If costs are a major concern, skip straight to the pricing page to decide if you want to explore further. There is a lot of functionality available for free, but there is some cost involved if the tool will be used by more than two classes of 40 students each. A pro account costs $8 per month, but is billed annually at $96 per year. If at least ten teachers plan to use the tool, look into the bulk pricing option where discounts are available. They also accept purchase orders.
One downside to this tool is that it might be easy to lose a lot of time playing around with all the tools and features. However, you can save time by importing existing materials or using the Deck Gallery, organized by subject area, where existing decks created by other teachers can be viewed and copied. Some of the topics covered in the gallery are math, science, language arts, social studies, and computer science. It is also possible to sort the gallery by grade level or language. There are existing decks in Spanish, French, German, Chinese, Malay, Tamil, and other languages.
Reduced Cognitive Load
One way to address the many distractions students are subjected to and reduce their cognitive load is to organize learning in one central place.This is where Deck.Toys can shine. It is a space where lessons and activities can be sorted into a clear path while gamifying the experience to increase student engagement. That being said, teachers might be initially cautious and keep things simple until they are familiar with the basics of using these tools well.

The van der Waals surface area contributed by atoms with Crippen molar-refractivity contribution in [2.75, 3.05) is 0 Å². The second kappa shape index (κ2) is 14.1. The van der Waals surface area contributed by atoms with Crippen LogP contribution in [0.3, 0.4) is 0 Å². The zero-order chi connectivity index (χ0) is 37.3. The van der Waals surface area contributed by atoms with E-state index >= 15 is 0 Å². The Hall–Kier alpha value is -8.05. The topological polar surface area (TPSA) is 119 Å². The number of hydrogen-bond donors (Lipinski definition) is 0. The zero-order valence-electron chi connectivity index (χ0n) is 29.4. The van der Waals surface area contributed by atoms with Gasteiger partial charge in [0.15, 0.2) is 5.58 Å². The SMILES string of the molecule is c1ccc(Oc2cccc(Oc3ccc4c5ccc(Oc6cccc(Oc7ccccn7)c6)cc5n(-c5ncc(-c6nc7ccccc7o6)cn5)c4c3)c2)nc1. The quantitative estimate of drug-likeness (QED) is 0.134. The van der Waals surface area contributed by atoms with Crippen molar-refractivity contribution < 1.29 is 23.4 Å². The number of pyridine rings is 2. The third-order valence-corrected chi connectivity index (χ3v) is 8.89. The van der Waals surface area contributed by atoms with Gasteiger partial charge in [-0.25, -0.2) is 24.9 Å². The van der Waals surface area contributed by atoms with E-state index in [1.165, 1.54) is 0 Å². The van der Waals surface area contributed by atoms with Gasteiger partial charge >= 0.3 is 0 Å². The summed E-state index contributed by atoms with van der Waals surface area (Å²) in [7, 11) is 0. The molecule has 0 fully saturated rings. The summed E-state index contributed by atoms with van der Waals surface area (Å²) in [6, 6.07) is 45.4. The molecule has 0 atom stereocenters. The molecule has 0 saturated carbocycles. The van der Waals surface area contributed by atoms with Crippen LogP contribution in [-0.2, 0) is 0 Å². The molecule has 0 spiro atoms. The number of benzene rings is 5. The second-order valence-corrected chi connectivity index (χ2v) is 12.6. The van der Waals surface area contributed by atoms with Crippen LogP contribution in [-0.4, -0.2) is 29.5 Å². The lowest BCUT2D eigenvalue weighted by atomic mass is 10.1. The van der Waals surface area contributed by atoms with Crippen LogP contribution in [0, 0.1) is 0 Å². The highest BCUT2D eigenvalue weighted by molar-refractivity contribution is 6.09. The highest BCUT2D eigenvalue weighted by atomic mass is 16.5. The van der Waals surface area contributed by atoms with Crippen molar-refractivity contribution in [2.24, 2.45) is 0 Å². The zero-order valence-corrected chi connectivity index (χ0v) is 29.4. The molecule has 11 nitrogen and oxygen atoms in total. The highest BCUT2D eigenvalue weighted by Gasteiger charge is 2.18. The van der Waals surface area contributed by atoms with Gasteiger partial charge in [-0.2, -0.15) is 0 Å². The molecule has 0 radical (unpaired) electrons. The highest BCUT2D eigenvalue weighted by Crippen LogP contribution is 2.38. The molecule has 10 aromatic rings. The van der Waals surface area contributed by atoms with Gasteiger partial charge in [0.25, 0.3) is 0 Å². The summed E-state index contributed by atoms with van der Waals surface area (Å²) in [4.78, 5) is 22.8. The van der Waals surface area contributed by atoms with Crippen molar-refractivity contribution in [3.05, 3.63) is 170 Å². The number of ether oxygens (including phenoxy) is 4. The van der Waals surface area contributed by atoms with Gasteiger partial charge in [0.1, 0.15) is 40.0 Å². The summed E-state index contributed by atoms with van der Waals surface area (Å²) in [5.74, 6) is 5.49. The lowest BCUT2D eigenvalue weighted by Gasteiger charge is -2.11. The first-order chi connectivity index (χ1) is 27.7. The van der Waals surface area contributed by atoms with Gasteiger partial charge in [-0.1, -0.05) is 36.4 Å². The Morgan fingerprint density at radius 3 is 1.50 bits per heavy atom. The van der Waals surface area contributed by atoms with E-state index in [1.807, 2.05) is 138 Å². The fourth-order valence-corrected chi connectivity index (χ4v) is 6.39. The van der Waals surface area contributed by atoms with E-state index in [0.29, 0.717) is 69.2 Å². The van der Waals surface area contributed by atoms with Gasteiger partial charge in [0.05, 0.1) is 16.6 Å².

When adding new technologies to a student’s learning environment, it is important to be sure that the addition of a tool does not create more distractions than it resolves. Teachers need to keep things simple to start. That way students can focus on the material they need to learn rather than being distracted by a tool that adds extraneous cognitive load. Deck.Toys can help by guiding students from lessons to comprehension checks and then on to the next lessons. It allows teachers to easily employ chunking strategies in order to divide lessons into smaller pieces and help students better process what they are learning and practicing. Start with the basics. Additional complexity can always be added in as both teachers and students become accustomed to the tools available.
Imitating board games like Clue or video games like Super Mario Brothers, Deck.Toys allow teachers with no programming knowledge to easily use their existing materials to create fun and engaging lessons for their students.